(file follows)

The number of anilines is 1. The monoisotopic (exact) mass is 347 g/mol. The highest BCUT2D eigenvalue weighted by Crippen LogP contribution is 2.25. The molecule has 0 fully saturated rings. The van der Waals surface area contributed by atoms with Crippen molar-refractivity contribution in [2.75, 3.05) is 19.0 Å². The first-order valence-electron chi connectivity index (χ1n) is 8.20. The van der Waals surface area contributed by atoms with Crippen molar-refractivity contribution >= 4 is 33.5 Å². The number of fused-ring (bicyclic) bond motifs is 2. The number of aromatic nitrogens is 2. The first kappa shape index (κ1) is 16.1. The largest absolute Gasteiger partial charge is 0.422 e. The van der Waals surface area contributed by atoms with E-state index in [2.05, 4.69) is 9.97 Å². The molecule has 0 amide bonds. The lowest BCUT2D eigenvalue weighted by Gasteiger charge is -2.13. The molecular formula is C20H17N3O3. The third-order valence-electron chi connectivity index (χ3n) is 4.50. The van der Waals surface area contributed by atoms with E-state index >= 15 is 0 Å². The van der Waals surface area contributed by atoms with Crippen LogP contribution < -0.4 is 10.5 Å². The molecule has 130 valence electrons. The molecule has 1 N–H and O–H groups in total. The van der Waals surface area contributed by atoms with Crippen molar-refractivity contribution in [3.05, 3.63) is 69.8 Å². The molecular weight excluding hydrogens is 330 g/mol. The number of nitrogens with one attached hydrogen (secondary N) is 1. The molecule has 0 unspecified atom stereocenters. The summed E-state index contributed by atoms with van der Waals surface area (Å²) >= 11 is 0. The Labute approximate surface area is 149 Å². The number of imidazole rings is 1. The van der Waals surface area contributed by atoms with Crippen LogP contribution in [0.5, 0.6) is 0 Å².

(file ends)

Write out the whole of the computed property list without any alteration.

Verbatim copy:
The number of anilines is 1. The monoisotopic (exact) mass is 347 g/mol. The highest BCUT2D eigenvalue weighted by Crippen LogP contribution is 2.25. The molecule has 0 fully saturated rings. The van der Waals surface area contributed by atoms with Crippen molar-refractivity contribution in [2.75, 3.05) is 19.0 Å². The first-order valence-electron chi connectivity index (χ1n) is 8.20. The van der Waals surface area contributed by atoms with Crippen molar-refractivity contribution >= 4 is 33.5 Å². The number of fused-ring (bicyclic) bond motifs is 2. The number of aromatic nitrogens is 2. The first kappa shape index (κ1) is 16.1. The largest absolute Gasteiger partial charge is 0.422 e. The van der Waals surface area contributed by atoms with E-state index in [2.05, 4.69) is 9.97 Å². The molecule has 0 amide bonds. The lowest BCUT2D eigenvalue weighted by Gasteiger charge is -2.13. The molecular formula is C20H17N3O3. The third-order valence-electron chi connectivity index (χ3n) is 4.50. The van der Waals surface area contributed by atoms with E-state index >= 15 is 0 Å². The van der Waals surface area contributed by atoms with Crippen LogP contribution < -0.4 is 10.5 Å². The molecule has 130 valence electrons. The molecule has 1 N–H and O–H groups in total. The van der Waals surface area contributed by atoms with Crippen molar-refractivity contribution in [3.05, 3.63) is 69.8 Å². The molecular weight excluding hydrogens is 330 g/mol. The number of nitrogens with one attached hydrogen (secondary N) is 1. The molecule has 0 unspecified atom stereocenters. The summed E-state index contributed by atoms with van der Waals surface area (Å²) >= 11 is 0. The Labute approximate surface area is 149 Å². The number of imidazole rings is 1. The van der Waals surface area contributed by atoms with Crippen LogP contribution in [0.5, 0.6) is 0 Å².